It turned out my miter gauge wasn’t quite at a perfect 45, but another try got it right. The resulting frame is a fraction of an inch smaller, but that doesn’t really matter. These are the most precise cuts that will have to be made on this project. Since no routing has been done yet, there’s no harm done. With that accomplished, it’s time to make it look nice.

Picking an Edge

I ended up going with this edge profile

I ended up going with this edge profile

The next step for me was using some scrap pine to figure out what I wanted the frame to look like. My starter set of router bits is
the 15-piece 1/2″ shank set from MLCS that is often recommended. I’ve gotten a lot of mileage out of it so far and highly recommend it. I experimented with some of the roman ogee and roundover bits until I settled on something I liked. I had a v groove down the center as pictured as an experiment, but I didn’t like it, and didn’t include it in the final frame.

Routing the outer edge

Rounded outer edge after routing

Rounded outer edge after routing

Once I knew which bits I wanted to use, and how I wanted my picture frame edges to look, I was ready to start on the real thing. It was important to pick which edges I routed first. If I had started with the roman ogee bit I was using on the inside, I would have made an unstable surface for this roundover edge.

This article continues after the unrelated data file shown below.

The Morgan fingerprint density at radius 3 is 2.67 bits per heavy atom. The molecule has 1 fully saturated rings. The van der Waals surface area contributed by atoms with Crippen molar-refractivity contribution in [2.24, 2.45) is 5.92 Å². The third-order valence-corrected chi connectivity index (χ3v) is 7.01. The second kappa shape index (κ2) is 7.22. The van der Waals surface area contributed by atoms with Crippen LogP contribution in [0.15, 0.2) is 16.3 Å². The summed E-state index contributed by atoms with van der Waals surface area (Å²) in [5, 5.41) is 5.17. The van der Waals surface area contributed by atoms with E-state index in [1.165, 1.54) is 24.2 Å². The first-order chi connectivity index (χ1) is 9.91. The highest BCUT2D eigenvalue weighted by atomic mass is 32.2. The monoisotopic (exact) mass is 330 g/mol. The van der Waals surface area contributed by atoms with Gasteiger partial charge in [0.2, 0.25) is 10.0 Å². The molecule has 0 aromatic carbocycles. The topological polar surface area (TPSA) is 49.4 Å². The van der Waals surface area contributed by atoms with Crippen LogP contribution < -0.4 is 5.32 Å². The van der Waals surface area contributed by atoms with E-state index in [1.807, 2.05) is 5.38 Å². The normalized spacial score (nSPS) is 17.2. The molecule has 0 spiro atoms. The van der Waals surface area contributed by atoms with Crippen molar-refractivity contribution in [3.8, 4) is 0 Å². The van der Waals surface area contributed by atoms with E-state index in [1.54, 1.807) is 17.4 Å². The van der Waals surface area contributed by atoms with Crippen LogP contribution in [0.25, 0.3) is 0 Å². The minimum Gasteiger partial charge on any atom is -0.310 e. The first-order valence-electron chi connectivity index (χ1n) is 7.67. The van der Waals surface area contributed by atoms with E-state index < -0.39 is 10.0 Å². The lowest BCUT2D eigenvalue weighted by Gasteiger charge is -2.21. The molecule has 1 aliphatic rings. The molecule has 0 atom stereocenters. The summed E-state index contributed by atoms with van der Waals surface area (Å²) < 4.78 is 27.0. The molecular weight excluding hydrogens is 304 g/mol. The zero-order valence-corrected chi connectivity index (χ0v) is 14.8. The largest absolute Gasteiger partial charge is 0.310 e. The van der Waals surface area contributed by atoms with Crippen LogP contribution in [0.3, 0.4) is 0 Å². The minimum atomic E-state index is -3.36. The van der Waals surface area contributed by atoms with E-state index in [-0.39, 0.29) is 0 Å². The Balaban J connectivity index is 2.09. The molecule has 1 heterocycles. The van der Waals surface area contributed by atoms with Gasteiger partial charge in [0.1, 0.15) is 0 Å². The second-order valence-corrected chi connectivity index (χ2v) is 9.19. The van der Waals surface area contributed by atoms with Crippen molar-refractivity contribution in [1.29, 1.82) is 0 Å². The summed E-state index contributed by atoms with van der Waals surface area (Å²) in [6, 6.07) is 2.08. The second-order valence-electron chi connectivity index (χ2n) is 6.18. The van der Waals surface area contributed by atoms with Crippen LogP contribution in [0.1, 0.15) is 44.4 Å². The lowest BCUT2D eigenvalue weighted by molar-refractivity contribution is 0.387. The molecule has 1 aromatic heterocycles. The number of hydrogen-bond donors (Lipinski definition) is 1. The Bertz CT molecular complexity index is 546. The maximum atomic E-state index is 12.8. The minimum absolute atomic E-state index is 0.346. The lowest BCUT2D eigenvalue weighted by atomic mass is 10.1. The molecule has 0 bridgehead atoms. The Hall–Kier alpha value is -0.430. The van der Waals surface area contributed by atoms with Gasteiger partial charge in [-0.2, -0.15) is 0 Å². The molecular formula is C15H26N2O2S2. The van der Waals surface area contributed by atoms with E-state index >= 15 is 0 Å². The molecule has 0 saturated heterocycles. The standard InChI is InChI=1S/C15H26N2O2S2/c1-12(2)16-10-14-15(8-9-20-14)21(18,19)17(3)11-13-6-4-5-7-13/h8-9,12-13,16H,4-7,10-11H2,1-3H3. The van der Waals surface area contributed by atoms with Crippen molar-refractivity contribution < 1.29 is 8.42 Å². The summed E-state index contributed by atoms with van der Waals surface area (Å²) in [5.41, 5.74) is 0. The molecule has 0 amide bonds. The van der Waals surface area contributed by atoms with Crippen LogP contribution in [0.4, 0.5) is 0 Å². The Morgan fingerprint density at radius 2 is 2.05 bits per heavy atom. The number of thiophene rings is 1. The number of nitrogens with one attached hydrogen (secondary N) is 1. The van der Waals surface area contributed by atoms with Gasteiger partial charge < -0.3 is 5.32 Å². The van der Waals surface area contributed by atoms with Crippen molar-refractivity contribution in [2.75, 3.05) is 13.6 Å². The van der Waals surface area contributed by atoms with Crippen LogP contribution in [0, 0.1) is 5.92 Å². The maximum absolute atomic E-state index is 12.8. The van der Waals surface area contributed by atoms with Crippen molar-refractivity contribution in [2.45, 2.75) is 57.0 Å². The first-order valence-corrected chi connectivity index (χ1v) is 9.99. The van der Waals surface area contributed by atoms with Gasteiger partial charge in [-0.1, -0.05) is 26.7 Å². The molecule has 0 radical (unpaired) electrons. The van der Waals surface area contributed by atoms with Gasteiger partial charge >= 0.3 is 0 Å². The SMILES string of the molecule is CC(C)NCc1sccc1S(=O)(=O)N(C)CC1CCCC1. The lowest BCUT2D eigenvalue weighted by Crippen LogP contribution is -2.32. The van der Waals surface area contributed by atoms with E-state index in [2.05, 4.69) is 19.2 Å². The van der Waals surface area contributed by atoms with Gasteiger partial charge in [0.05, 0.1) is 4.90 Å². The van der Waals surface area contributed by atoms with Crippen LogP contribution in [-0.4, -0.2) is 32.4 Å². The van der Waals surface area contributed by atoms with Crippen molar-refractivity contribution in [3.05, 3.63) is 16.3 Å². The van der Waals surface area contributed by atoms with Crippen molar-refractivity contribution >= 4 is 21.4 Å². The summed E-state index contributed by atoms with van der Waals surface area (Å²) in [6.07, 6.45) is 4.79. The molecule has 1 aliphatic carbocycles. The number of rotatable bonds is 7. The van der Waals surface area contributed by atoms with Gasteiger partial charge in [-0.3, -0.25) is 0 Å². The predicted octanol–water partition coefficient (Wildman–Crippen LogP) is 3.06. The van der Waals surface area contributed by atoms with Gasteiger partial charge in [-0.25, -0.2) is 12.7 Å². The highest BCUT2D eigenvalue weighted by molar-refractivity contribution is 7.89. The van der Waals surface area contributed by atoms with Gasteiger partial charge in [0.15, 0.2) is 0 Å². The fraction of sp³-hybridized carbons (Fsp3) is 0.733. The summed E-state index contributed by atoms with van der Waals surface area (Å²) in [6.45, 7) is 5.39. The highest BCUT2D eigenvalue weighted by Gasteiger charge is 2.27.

One thing to note is that oak is a hardwood, and when routing any hardwood like this, it’s wise to do multiple short, 1/8th-inch or so passes. This prevents you from stressing or heating up the bit or router, especially if you only have 1/4″ shank bits. It also helps to control tear-out. If this is your first time dealing with hardwood, like it is for me, it’s worth remembering how much harder the tools have to work versus cutting pine and other softwoods.

Routing the Picture Rabbet

You can use a digital caliper to get glass and backing thickness

You can use a digital caliper to get glass and backing thickness

My next step was to cut a rabbet in the back inside edge of each piece to provide a space to lay the glass, picture, and backing board. The first step was to figure out how deep the rabbet should be. My goal was to have the backing board, when laid on top of the glass, be right about even with the back of the picture frame. This makes the holding clips fit in nicely later on. I simply used a caliper to measure the total thickness of material that would be sitting in the rabbet.

That measurement tells you how high to raise the router bit / how deep to cut the rabbet into the wood. You also need to figure out how far from the fence to set the router bit / how wide to make the rabbet. You can figure this out by simple math: measure the inner dimensions of your picture frame after cutting and squaring it in the last step. You know the glass is 8×10. The difference between the two tells you how wide to make the rabbet so that the glass can lay comfortably in the frame with maybe a fraction of an inch to spare.

Cutting the rabbets for the glass

Cutting the rabbets for the glass

Testing the fit of the glass

Testing the fit of the glass

Doing the cuts is much the same as with the roundover bit. I used the router table for this, but you could also use a dado stack if you have one. Again, don’t take off too much material at once. Of course, you should err on the side of not taking off enough material in this case, and then test the fit after cutting. You can always skim off a little more. The glass is so clean it’s hard to see, but it’s in there!

Routing the inner decorative edge

Using a roman ogee bit on the inner edge